Cowboy Church of Virginia Pastor Raymond Bell’s claim that Equine Assisted Psychotherapy can turn people straight is horse manure


… AND THE HORSE HE RODE IN ON  | If Pastor Bell thinks being around horses can turn people straight, he’s probably never attended a gay rodeo. (Chuck Marcelo/Dallas Voice)

Haberman-Hardy-As a Texan, I have been around horses for years. I have never been a horse owner, and my riding skills are cursory, but I have petted, ridden and cozied up to my fair share of equines. And so, according to Pastor Raymond Bell, I should not be gay.

Bell, chief pastor of the Cowboy Church of Virginia, purports that “addictions” such as homosexuality can be cured by what he calls Equine Assisted Psychotherapy. He claims he uses horses to teach men how to “stop being gay” and encourage them to be more masculine.

In an interview with Gay Star News, Pastor Bell said, “EAP can help any person who is living the homosexual lifestyle or involved in it in any way.”

I guess Bell has never attended a gay rodeo or hung around with any of the thousands of gay cowboys and their admirers. The gay cowboys I know are about as masculine as they come, so I just have to question whether this brand of snake oil the pastor is selling has any merit.

The American Psychological Association went on record back in 1975 to declare that homosexuality was not an illness and therefore any kind of “cure” was mere quackery or worse, just plain inhumane.

The good pastor also goes on to claim that being gay comes from events and influences like rape, abandonment and lacking a male role model.  Funny, most people would consider me plenty masculine and I’ve had great male role models like Marlon Brando in The Wild One or Steve McQueen in The Magnificent Seven.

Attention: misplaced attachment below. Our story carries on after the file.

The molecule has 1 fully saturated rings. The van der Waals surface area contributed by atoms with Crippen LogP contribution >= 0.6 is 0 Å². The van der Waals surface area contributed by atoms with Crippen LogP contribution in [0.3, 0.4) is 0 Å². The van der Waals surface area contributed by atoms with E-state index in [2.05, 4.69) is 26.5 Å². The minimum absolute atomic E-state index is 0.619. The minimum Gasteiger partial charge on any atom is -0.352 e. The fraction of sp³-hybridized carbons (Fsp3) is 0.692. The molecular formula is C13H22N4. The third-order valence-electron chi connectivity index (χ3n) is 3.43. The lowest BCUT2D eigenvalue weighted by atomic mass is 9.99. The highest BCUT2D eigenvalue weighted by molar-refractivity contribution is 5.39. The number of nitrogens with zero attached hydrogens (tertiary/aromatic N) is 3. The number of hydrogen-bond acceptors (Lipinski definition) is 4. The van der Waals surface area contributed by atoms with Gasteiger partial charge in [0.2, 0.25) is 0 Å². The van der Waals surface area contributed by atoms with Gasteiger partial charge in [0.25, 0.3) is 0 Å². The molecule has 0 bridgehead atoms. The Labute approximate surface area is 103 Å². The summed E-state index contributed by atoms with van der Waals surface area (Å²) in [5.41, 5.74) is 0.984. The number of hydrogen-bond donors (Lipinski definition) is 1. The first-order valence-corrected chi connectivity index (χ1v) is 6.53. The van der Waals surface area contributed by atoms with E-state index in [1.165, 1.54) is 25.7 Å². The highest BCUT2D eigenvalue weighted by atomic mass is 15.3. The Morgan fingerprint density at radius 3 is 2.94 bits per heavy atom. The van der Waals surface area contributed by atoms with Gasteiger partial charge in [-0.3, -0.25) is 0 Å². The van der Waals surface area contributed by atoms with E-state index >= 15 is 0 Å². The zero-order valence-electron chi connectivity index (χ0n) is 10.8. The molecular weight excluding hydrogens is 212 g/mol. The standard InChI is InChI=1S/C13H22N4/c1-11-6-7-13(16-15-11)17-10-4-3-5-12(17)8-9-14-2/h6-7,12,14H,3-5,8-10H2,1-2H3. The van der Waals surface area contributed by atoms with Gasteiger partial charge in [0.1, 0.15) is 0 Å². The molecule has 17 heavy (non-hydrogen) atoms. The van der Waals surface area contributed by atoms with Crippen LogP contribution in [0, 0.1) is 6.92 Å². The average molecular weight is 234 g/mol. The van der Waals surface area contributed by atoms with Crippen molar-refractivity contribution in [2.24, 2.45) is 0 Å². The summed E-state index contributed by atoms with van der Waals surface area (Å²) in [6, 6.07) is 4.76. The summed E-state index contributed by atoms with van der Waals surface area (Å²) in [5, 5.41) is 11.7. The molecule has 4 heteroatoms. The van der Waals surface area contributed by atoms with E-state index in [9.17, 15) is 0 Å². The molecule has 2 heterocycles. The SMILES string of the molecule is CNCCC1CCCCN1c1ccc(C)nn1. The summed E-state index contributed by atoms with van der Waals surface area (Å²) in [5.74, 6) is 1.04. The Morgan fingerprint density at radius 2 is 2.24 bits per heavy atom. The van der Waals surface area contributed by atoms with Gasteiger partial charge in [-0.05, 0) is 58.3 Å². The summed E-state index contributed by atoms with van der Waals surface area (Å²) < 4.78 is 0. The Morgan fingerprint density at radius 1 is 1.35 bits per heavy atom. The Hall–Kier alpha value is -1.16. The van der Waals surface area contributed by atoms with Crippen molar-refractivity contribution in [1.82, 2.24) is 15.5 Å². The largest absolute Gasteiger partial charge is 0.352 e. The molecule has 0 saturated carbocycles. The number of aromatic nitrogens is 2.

Meanwhile, back at the ranch, the pastor’s idea that people choose to be gay or lesbian is just plain silly.

Now, choosing to be a cowboy — well that is arguably something that is a genuine choice. Although lots of people are born on ranches, they actively choose whether to stay there or seek another life outside the rural setting. I know a whole lot of people who actively chose to live in the “big city” rather than live on a farm, my partner included.

But before I go sending the idea of Equine Assisted Psychotherapy out to pasture, I want to state that it has been shown to be an effective tool for working to improve confidence, emotional growth and personal responsibility, especially for adolescents. There are lots of studies that back this up.

The big problem is when you try to use EAP to “cure” something that doesn’t need curing, that’s just plain horse sense. That’s one reason why California tried to ban “reparative therapy” for minors back in September. It is also why Bob Spitzer, a pioneer of “reparative therapy,” denounced his own activities back in April 2012: “I believe I owe the gay community an apology for my study making unproven claims of the efficacy of reparative therapy. I also apologize to any gay person who wasted time and energy undergoing some form of reparative therapy because they believed that I had proven that reparative therapy works….”

As for Pastor Bell and his claims, well perhaps he has been grazing on a little loco weed. That is the only way I can believe his therapy might be seen as having any value. Frankly I think the whole thing is just plain horse manure.

Now saddle up and let’s head over to the Round-Up Saloon for some boot scooting!

Hardy Haberman is a longtime local LGBT activist and board member for the Woodhull Freedom Alliance. His blog is at

This article appeared in the Dallas Voice print edition January 4, 2013.